ARTILLERY from page 1B feature periodic firings of the site’s 32-pound seacoast rifled and banded cannon. Costumed interpreters will also be teaching the field artillery drill using the site’s 12-pound bronze Napoleon full scale reproduction cannon. Author Richard Triebe will sign and discuss his new book "Point Lookout Prison and Hospital." Rounding out the day’s activities will be costumed tours of the site’s remaining earthworks, as well as the opportunity for up to 25 visitors to go “Above the Scenes,” a special paid tour offered only at noon. All Fort Fisher programming is made possible with the support of the Friends of Fort Fisher, the non-profit organization dedicated to enhancing this national treasure, and sustaining members: Troy and Lori Barbour, Mike McCarley, Tammy and Jack Moore, Brian and Deedra Nunnally, Jim and Catherine Taylor, Ernest Kniffen, Dr. Edward Halloran, and Patrick O. McCullough. Fort Fisher, the largest earthen fortification in the Confederacy, once protected the port of Wilmington and the vital blockade running trade on the Cape Fear River. After
two massive bombardments, the fort fell to a combined Union amphibious assault on January 15, 1865. With the capture of Fort Fisher, the South’s vital shipping port of Wilmington was closed and the days of the Confederacy were numbered. Fort Fisher State Historic Site is located at 1610 Fort Fisher Blvd S, Kure Beach, N.C. 28449. For more information on the site, call (910) 458-5538 or visit the web site www.nchistoricsites. org/fisher/. Fort Fisher State Historic Site is part of the Division of State Historic Sites in the N.C. Department of Cultural Resources, which annually serves more than 19 million people through its 27 historic sites, seven history museums, two art museums, the nation’s first state-supported Symphony Orchestra, the State Library, the N.C. Arts Council, and the State Archives. The N.C. Department of Cultural Resources serves as a champion for North Carolina’s creative industry, which employs nearly 300,000 North Carolinians and contributes more than $41 billion to the state’s economy. To learn more, visit www.ncculture.com.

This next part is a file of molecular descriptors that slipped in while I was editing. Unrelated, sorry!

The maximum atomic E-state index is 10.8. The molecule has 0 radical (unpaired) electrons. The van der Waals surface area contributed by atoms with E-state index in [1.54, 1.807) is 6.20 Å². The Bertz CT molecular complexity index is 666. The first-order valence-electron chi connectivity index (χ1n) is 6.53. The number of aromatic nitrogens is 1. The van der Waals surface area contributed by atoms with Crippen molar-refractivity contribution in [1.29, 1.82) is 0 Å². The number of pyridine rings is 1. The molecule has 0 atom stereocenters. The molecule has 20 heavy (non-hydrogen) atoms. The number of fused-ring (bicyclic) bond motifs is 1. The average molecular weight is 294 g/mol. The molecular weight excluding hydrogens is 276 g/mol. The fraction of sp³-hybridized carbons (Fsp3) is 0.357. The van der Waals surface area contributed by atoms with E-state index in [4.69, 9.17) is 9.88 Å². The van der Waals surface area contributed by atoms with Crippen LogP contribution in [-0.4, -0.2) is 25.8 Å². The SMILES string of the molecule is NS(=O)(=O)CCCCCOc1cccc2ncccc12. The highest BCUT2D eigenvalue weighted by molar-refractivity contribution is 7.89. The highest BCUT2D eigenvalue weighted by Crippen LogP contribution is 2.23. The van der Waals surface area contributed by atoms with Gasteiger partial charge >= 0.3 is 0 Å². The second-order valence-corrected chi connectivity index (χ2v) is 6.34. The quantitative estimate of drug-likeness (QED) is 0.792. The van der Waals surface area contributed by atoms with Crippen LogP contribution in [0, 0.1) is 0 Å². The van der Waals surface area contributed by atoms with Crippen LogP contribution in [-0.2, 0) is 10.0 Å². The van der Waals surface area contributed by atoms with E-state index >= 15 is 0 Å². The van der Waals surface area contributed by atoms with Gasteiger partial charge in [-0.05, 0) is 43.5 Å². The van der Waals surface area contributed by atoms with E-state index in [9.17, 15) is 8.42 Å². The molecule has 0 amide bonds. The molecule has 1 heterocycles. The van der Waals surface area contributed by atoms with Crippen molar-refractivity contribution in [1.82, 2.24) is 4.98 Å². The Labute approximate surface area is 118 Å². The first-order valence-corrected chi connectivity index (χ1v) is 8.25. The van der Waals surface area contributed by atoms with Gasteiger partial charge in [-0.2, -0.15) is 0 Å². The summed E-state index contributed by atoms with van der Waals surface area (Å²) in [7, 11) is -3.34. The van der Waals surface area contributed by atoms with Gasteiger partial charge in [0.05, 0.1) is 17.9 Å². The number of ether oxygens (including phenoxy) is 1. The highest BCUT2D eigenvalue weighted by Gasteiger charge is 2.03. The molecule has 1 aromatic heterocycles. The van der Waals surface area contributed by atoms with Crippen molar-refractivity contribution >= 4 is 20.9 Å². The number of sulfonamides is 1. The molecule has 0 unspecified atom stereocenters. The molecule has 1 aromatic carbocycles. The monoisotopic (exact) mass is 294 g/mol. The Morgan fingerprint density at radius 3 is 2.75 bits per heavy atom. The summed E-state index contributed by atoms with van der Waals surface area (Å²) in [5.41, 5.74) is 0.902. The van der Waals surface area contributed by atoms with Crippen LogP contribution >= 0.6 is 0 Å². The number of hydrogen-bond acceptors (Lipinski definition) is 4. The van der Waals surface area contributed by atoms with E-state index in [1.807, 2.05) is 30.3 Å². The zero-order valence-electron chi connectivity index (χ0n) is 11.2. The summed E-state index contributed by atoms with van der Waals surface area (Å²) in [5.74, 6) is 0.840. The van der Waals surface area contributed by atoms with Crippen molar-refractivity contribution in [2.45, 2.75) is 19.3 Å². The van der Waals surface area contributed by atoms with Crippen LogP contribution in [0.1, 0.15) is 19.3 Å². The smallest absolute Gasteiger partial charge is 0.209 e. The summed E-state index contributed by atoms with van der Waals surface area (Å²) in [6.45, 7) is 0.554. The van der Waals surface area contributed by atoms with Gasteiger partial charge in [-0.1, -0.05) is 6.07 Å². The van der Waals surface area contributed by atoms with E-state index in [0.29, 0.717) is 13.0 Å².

20B Gazette, June 25th, 2014 If you would like to donate CBPD from page 1B Emporium and a awesome to the fund, checks can be made beach cruise from Shorebreak out to Carolina Beach Police Bikes! This yearâ€™s The 2014 K9 Unit and dropped off at First BluWater BIKINI BASH & Citizen's Bank in Carolina Benefit Runway Competition Beach or mailed to 612 North Female winner is the Lovely Lake Park Blvd, Carolina Miss Leslie. Beach, NC 28428.
Gazette, June 25th, 2014
There’s “Sumthin” for Everyone at Sumthin Beachie